Toning and Tarnishing on Coins

Author: Lawrence Chard - Chairman and CEO

Published: 4 May 2018

Last Updated: 8 Dec 2020

Tone and Tarnish - The Same Only Different

Essentially, the two words mean the same, but with a positive or negative implication respectively. Many experienced coin collectors realise and believe that an old coin which has acquired a beautiful rainbow toning over a long period of time, looks better, and appears more natural than one which still looks as bright and shiny as the day it was minted. Different coinage metals tone differently, so at this point, we will provide a brief analysis of the different main coinage metals.

1884 Silver Maundy 2 Two Pence Queen Victoria Young Head Rainbow Toning - Obverse

1884 Silver Maundy 2 Two Pence Queen Victoria Young Head Rainbow Toning - Reverse


Pure platinum is almost completely inert and unreactive. Nothing in the atmosphere will react with it, so it will always retain its original bright shiny finish, although this is usually more subdued than for silver, or some other metals.

Platinum alloys may react and tone, but this will be because the other less noble metals in the alloy are reacting with oxygen, hydroxides, or sulphides (sulfides in American English), not the platinum.


Gold is similar to platinum when it comes to toning. Pure gold is almost completely unreactive. Gold alloys (carat golds) will tone and tarnish, again because baser metals in the alloy react, not the gold.

Most traditional gold coins were made of high carat alloys (90% or more gold), and usually only tone very slightly over a long period of time. Some modern gold bullion coins are made of "fine" gold (99.9% or higher gold content), and these almost never tone, although some do exhibit "red spot", probably due to very small amounts of copper crystalising locally.


Silver is slightly more reactive than gold, but has been stated to be stable in pure air (whatever that means) or pure water. Because air is a complex and highly variable mixture, it is actually nonsense to talk about pure air, at least without a definition of what is meant by pure air.

1399 to 1413 King Henry IV South African Historical Mint Toned and Unretouched Silver Medallion - Obverse

1422 to 1471 King Henry VI South African Historical Mint Toned and Unretouched Silver Medallion - Obverse

Silver will react when exposed to ozone (a highly reactive and unstable form of oxygen), hydrogen sulphide, and some other chemicals. The most common cause of toning, tarnishing, or discolouration of silver is hydrogen sulphide, which can and does occur naturally in many atmospheric conditions. Even pure or fine (99.9% or higher) silver can and does tone. Most silver alloys will tend to tone more readily because of the presence of more reactive metals in the alloy. The main admetal in silver alloys is copper.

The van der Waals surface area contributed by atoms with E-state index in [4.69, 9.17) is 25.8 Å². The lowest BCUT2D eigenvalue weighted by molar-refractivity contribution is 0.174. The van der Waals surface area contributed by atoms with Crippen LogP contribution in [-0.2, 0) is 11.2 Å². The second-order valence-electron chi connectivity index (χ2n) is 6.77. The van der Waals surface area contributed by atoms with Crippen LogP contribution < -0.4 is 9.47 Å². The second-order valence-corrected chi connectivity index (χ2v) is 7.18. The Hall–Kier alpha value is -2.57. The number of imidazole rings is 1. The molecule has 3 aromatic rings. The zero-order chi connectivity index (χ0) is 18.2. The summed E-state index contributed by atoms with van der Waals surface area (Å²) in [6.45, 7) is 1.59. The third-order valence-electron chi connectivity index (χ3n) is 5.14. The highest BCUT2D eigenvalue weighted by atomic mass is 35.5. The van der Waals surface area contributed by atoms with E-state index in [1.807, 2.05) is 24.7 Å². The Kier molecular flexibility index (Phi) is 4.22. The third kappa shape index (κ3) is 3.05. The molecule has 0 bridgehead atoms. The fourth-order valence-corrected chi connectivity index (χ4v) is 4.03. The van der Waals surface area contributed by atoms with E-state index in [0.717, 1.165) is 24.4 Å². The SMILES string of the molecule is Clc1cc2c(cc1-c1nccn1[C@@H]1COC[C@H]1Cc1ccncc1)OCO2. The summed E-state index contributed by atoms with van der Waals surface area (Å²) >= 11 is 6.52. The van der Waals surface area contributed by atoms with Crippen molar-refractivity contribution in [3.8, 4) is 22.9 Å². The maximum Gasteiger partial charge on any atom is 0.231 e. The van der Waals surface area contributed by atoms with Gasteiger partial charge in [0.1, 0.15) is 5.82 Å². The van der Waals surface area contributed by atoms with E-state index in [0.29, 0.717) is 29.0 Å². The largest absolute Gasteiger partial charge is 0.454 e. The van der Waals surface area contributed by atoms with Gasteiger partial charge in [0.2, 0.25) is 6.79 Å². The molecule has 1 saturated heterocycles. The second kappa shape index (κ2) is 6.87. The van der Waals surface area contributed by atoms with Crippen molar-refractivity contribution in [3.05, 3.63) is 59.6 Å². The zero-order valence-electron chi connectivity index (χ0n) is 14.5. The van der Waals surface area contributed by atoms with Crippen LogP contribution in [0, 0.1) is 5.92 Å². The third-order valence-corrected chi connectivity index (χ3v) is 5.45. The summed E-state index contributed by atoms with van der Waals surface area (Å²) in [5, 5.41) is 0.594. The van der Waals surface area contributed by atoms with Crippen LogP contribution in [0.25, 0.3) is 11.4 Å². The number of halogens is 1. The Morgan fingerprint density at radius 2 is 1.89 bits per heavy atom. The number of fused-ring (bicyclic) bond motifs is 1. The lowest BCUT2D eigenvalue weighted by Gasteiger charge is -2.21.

1671 Charles II Halfcrown with Rainbow Toning - Obverse

1671 Charles II Halfcrown with Rainbow Toning - Reverse

1830 Silver Maundy Threepence George IV Crowned Value in Wreath Rainbow Toning - Obverse

Copper, Bronze and Brass

Copper reacts with atmospheric oxygen to form copper oxides, and with other atmospheric constituents to form other compounds including carbonates. The presence of water or humidity tends to increase the rate of reaction, as does increased temperatures. This is true for most metals and most chemical reactions. Copper and bronze coins which are hundreds of years old, can still be found with full or partial mint lustre (their original natural colour) demonstrating that these metal do not always tone. In our opinion, this is probably due to low or zero humidity in the air, or low levels of acidic compounds in the atmosphere. Most collectors would prefer their copper and bronze coins to have their original lustre, therefore toning of these base metal coins is generally considered to have neutral or negative effect on their aesthetic quality and value. Ancient copper and bronze coins often undergo a further chemical reaction to form what is generally called patina, which usually helps to protect the coins from further corrosion or reaction.

1940 Bronze Penny George VI Britannia - Obverse

Bronze Toning

Bronze is an alloy containing mainly copper, usually with small amounts of tin with or without other metals. Both metals tone in a similar manner, although bronze could be expected to react more slowly. Brass is a copper alloy with zinc.


Aluminium and Other Metals